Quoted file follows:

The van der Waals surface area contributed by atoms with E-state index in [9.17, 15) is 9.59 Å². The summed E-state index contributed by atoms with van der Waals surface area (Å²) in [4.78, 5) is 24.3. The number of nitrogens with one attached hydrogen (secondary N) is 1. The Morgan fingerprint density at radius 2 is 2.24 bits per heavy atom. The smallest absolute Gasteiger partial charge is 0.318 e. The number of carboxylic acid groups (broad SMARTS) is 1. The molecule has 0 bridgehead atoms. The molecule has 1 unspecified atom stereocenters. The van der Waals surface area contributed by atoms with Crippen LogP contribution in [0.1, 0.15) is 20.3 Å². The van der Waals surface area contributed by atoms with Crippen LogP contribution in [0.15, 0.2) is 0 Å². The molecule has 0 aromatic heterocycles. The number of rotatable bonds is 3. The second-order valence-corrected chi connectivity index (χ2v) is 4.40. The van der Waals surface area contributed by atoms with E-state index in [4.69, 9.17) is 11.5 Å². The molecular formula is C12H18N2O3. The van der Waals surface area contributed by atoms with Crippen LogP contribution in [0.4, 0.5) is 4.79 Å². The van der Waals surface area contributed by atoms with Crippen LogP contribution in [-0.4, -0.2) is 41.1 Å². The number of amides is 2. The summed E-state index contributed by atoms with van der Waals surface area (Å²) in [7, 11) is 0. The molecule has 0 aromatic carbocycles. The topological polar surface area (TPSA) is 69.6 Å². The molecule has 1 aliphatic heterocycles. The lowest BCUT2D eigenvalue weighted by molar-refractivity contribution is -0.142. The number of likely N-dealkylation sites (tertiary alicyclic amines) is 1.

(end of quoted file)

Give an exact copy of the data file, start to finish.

The van der Waals surface area contributed by atoms with E-state index in [9.17, 15) is 9.59 Å². The summed E-state index contributed by atoms with van der Waals surface area (Å²) in [4.78, 5) is 24.3. The number of nitrogens with one attached hydrogen (secondary N) is 1. The Morgan fingerprint density at radius 2 is 2.24 bits per heavy atom. The smallest absolute Gasteiger partial charge is 0.318 e. The number of carboxylic acid groups (broad SMARTS) is 1. The molecule has 0 bridgehead atoms. The molecule has 1 unspecified atom stereocenters. The van der Waals surface area contributed by atoms with Crippen LogP contribution in [0.1, 0.15) is 20.3 Å². The van der Waals surface area contributed by atoms with Crippen LogP contribution in [0.15, 0.2) is 0 Å². The molecule has 0 aromatic heterocycles. The number of rotatable bonds is 3. The second-order valence-corrected chi connectivity index (χ2v) is 4.40. The van der Waals surface area contributed by atoms with E-state index in [4.69, 9.17) is 11.5 Å². The molecular formula is C12H18N2O3. The van der Waals surface area contributed by atoms with Crippen LogP contribution in [0.4, 0.5) is 4.79 Å². The van der Waals surface area contributed by atoms with Crippen LogP contribution in [-0.4, -0.2) is 41.1 Å². The number of amides is 2. The summed E-state index contributed by atoms with van der Waals surface area (Å²) in [7, 11) is 0. The molecule has 0 aromatic carbocycles. The topological polar surface area (TPSA) is 69.6 Å². The molecule has 1 aliphatic heterocycles. The lowest BCUT2D eigenvalue weighted by molar-refractivity contribution is -0.142. The number of likely N-dealkylation sites (tertiary alicyclic amines) is 1.